We may not have it all together, but together we have it all.
Good-byes are hard. This week I said good-bye to the Life List Club. Not because I don’t think the club serves a legitimate purpose, and not because I dislike any of the other members. I was just time.
Actually, I probably wasn’t quite honest in joining in the first place. When I was invited to join, I saw a networking opportunity for a blog that was very puny at that time, as well as an opportunity to make new writer friends.
I’ve never been sorry I joined. I just hope Marcia Richards and Jess Witkins, cofounders and people I consider dear friends, don’t feel like I’ve taken unfair advantage by joining the club. That was never my intent.
As the name implies, the club is all about listing life goals and sharing stories about those goals and one’s progress toward achieving them. Very honorable and worthwhile.
The problem is that I’ve never been a list-type person. I know, this puts me out of step with most of my writer friends—and particularly with my LLC friends. List-making and goal-setting have become de riguer in today’s world. If you don’t set goals and make lists, there must be something wrong with you. You’ll never accomplish anything. At least that seems to be the prevailing attitude in today’s world in general and among writers in particular.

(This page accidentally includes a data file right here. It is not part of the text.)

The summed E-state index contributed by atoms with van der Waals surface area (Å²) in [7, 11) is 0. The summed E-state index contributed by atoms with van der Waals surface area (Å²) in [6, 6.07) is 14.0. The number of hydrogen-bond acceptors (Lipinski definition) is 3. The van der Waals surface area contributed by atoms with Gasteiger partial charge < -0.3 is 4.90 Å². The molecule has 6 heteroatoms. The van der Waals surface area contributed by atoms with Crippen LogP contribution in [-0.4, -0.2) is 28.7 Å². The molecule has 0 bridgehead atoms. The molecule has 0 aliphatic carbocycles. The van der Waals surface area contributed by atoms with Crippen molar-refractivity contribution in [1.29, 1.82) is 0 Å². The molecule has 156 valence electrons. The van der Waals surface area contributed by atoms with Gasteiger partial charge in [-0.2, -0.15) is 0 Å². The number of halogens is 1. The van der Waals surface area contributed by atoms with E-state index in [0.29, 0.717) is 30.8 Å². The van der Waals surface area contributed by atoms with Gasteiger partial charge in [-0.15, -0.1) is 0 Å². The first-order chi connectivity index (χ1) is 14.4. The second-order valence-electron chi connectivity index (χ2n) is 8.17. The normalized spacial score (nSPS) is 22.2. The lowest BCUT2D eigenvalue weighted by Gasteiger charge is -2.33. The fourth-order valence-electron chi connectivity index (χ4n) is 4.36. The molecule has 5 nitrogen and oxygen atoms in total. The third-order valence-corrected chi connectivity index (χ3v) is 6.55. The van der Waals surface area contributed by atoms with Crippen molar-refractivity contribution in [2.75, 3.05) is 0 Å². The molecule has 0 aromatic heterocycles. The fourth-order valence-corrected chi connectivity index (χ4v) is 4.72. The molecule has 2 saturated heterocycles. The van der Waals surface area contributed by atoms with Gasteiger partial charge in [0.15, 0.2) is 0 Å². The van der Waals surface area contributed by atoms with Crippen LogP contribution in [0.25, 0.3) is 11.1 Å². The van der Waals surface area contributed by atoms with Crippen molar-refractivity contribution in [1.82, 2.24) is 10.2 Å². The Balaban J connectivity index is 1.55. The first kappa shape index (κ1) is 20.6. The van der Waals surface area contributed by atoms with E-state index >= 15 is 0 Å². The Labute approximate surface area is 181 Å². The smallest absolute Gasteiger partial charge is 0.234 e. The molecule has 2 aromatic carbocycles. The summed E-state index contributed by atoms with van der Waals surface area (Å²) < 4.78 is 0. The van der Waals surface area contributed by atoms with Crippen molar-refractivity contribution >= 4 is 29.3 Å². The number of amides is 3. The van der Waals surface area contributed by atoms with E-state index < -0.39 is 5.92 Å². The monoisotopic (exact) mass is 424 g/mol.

I don’t mean for any of this to sound like sour grapes. I love my LLC friends and have nothing but the best to say about any of them. And, no, I wasn’t asked to leave. I just came to realize that I don’t fit the mold to blog as an LLC member, so I resigned.
If you’re not familiar with the Life List Club, click on the club name and visit the website. Read the members’ bios, and read a few of the posts. You’ll see as you read the posts that mine don’t quite fit in with the others. I give this club my wholehearted endorsement. If you’d like to share your life goals with a group of very supportive friends and writers, you should get in touch with Marcia or Jess about joining. You’ll find a lot of love and mutual support if you do.
David N. Walker is a Christian father and grandfather, a grounded pilot and a near-scratch golfer who had to give up the game because of shoulder problems. A graduate of Duke University, he spent 42 years as a health insurance agent. Most of that career was spent in Texas, but for a few years he traveled many other states. He started writing about 20 years ago, and has six unpublished novels to use as primers on how NOT to write fiction. He is currently putting the finishing touches on his non-fiction Web Wisdom: Godly Thoughts and Inspiration from the Inbox and starting his new fiction work—a series of novellas set during the period from 1860 to 1880.
Contact me at email@example.com or tweet me at @davidnwalkertx